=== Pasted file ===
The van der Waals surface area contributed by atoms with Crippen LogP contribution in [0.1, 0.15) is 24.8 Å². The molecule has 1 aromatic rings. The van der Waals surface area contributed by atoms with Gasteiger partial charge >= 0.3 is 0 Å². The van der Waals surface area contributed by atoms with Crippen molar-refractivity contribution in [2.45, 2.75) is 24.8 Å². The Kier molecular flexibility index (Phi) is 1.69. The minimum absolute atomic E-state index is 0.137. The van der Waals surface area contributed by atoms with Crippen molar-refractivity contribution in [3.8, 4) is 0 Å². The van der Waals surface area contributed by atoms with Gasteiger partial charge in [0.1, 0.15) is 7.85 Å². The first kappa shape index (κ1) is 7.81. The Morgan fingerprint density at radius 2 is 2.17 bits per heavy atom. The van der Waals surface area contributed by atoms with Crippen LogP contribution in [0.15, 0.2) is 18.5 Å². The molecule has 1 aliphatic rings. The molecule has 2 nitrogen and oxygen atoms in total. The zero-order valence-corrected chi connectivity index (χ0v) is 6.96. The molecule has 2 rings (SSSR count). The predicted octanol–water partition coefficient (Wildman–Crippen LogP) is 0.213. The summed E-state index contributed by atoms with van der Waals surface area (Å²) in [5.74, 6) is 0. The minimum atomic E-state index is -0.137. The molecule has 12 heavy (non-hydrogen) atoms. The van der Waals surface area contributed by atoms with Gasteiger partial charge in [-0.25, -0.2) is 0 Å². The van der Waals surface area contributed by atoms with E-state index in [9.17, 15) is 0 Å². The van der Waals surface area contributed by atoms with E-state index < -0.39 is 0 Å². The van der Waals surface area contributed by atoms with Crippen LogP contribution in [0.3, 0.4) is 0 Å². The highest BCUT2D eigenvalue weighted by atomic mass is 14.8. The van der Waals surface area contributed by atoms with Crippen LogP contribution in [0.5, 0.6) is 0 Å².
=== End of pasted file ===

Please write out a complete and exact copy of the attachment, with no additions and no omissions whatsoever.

The van der Waals surface area contributed by atoms with Crippen LogP contribution in [0.1, 0.15) is 24.8 Å². The molecule has 1 aromatic rings. The van der Waals surface area contributed by atoms with Gasteiger partial charge >= 0.3 is 0 Å². The van der Waals surface area contributed by atoms with Crippen molar-refractivity contribution in [2.45, 2.75) is 24.8 Å². The Kier molecular flexibility index (Phi) is 1.69. The minimum absolute atomic E-state index is 0.137. The van der Waals surface area contributed by atoms with Crippen molar-refractivity contribution in [3.8, 4) is 0 Å². The van der Waals surface area contributed by atoms with Gasteiger partial charge in [0.1, 0.15) is 7.85 Å². The first kappa shape index (κ1) is 7.81. The Morgan fingerprint density at radius 2 is 2.17 bits per heavy atom. The van der Waals surface area contributed by atoms with Crippen LogP contribution in [0.15, 0.2) is 18.5 Å². The molecule has 1 aliphatic rings. The molecule has 2 nitrogen and oxygen atoms in total. The zero-order valence-corrected chi connectivity index (χ0v) is 6.96. The molecule has 2 rings (SSSR count). The predicted octanol–water partition coefficient (Wildman–Crippen LogP) is 0.213. The summed E-state index contributed by atoms with van der Waals surface area (Å²) in [5.74, 6) is 0. The minimum atomic E-state index is -0.137. The molecule has 12 heavy (non-hydrogen) atoms. The van der Waals surface area contributed by atoms with Gasteiger partial charge in [-0.25, -0.2) is 0 Å². The van der Waals surface area contributed by atoms with E-state index in [9.17, 15) is 0 Å². The van der Waals surface area contributed by atoms with E-state index < -0.39 is 0 Å². The van der Waals surface area contributed by atoms with Crippen LogP contribution in [0.3, 0.4) is 0 Å². The highest BCUT2D eigenvalue weighted by atomic mass is 14.8. The van der Waals surface area contributed by atoms with Crippen LogP contribution in [0.5, 0.6) is 0 Å².